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I made a spaghetti squash, and I am really proud of it

Impress your friends with the simplicity of squash

<p>Once roasted and the insides shredded, a spaghetti squash can be used as a delicious substitute for spaghetti pasta noodles.&nbsp;</p>

Once roasted and the insides shredded, a spaghetti squash can be used as a delicious substitute for spaghetti pasta noodles. 

Fall is notorious for pumpkins and the excessive addition of pumpkin spice to just about anything, but what is often overshadowed is the delicacy of squash. Sure, pumpkin seeds are a delicious snack when roasted, but what else can feasibly be made from the actual pumpkin? In my house, pumpkin bread is typically made from a mix to avoid any kitchen disasters, and I believe pumpkin spice lattes hardly count as real pumpkin flavoring. However, spaghetti squash is insanely easy to roast yourself and is full of naturally sweet flavors.

I was hesitant to buy a spaghetti squash the first time I spotted one at the Charlottesville City Market. I convinced myself that after only a month in my own kitchen, I was not an experienced enough chef to cook the squash myself. Once I returned home, I almost immediately started looking up squash recipes for inspiration and then realized it may not be so hard to conquer. A few days later, I went to Trader Joe’s and once again stumbled upon the now-less-intimidating spaghetti squash. Without hesitation, I passed by the abundance of pumpkin spice options and placed the spaghetti squash in my cart instead.

While I was at the store, I also bought marinara sauce, parmesan cheese and pre-cooked grilled chicken, which I decided to pair with some cherry tomatoes I had previously purchased at the farmers market. They are some of my typical pasta add-ins when I cook for myself and want to be a bit fancier and more creative than mac and cheese. I chose not to follow any specific recipe online and assumed my usual “pasta to sauce to protein” ratio would translate well enough to the squash. 

The hardest part of preparing the squash was waiting for it to roast. The 40 minutes it takes to roast feels like an eternity when you’re overly excited about the delicious dinner ahead, so make sure to start cooking before your hunger reaches hanger. 

For this recipe you’ll need the following:

1 spaghetti squash

1-2 tablespoons of olive oil

2 cups of your favorite marinara sauce

A handful of halved cherry tomatoes

Trader Joe’s “heat and serve” chicken strips (optional protein source)

Salt and pepper to taste

A sprinkle of parmesan cheese

A baking sheet

A sauce pan

Preheat the oven to 400 degrees Fahrenheit. While the oven is heating up, place the spaghetti squash in the microwave for two to four minutes to soften it before cutting it in half. Slice it down the middle carefully lengthwise, or what I still call “hot-dog style.” Once opened, scrape the seeds and insides out with a spoon and rub the inside of the squash with olive oil and salt and pepper for flavoring. Place the squash on a baking sheet facedown, so that the rounded side of the squash is up and place in the oven for 40 minutes to roast.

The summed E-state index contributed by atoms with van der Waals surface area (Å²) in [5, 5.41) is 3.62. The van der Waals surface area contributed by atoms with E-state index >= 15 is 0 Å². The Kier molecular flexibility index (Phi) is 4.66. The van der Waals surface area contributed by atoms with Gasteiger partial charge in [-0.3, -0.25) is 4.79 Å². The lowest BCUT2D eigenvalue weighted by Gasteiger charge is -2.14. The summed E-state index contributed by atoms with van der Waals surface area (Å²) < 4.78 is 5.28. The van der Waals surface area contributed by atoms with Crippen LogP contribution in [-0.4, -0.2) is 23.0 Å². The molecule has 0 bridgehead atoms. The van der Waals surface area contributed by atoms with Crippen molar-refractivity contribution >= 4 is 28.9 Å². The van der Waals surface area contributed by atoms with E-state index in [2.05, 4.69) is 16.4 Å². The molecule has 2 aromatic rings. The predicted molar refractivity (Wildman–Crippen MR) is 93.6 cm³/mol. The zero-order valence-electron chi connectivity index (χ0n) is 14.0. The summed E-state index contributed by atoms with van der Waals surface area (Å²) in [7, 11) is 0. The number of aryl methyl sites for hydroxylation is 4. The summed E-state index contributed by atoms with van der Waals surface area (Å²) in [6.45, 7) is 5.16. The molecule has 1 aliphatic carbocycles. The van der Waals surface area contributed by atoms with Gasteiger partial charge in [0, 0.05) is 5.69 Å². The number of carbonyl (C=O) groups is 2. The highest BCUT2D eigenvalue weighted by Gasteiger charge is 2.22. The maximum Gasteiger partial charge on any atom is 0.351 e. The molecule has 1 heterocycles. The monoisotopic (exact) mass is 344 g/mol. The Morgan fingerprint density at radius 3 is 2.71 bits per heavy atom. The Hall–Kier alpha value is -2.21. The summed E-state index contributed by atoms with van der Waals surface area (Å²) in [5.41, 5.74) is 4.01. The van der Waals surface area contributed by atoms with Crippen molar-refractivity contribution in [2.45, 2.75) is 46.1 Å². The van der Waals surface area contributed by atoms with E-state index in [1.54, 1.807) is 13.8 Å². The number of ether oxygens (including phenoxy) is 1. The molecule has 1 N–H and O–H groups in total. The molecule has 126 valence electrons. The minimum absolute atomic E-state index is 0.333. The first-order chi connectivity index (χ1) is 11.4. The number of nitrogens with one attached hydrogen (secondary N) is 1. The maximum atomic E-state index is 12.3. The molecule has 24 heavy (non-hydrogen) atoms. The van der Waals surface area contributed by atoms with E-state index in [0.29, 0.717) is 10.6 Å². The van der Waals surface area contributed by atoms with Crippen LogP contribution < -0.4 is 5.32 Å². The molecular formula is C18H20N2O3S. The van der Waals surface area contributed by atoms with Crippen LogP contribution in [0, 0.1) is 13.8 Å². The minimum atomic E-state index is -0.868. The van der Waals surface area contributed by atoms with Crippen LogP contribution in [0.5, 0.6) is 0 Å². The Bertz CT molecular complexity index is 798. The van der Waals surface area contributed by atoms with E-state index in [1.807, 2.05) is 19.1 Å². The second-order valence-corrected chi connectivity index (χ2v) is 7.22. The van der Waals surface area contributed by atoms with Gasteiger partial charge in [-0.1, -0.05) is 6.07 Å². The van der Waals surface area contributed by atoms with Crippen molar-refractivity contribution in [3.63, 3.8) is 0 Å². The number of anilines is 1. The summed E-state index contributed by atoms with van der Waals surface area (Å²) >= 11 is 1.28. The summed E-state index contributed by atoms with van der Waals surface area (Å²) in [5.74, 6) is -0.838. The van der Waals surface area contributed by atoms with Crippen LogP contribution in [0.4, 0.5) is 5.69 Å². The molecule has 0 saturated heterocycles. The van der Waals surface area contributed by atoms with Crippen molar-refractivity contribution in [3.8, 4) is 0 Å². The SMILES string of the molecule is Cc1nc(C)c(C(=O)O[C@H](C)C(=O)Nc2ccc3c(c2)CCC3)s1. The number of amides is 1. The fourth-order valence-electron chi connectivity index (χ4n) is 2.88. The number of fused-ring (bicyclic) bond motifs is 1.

Once the squash is fully roasted and soft enough to pull apart, use a fork to shred the insides into pasta-like strands. The squash will then have a shape that resembles spaghetti — hence the name — and can be used as a useful replacement for a typically carb-loaded meal, or just as a simple, yet adventurous, meal to impress your friends.

While the squash is roasting, cut your cherry tomatoes in half and drizzle with olive oil, salt and pepper, along with any other desired spices. Once the timer for the squash is down to about 10 minutes, toss the tomatoes on the baking sheet with the squash so they get a little roasted too. This is the perfect way to add some bursting, fresh flavor to premade marinara sauce.

Once the squash is done roasting and you’ve shredded the insides, toss your marinara sauce in a saucepan. Add in the squash and stir until it’s fully coated, like you would with any other pasta dish. Add the tomatoes to the saucepan and any additional garlic or pepper, along with sliced grilled chicken strips for a source of protein. Stir in the cheese so that it melts in with the sauce, and serve with even more cheese sprinkled on top because there is really never enough cheese.

You can eat the squash out of your favorite pasta bowl or even place it back in the gutted squash if you want to resemble a trendy Instagram food blogger. Or you can eat it right out of the saucepan because it really is that good. Impress your friends by ditching the basic pumpkin spice, and cook them this simple meal instead.

Maddie McNamee is a Food Columnist for The Cavalier Daily. She can be reached at life@cavalierdaily.com

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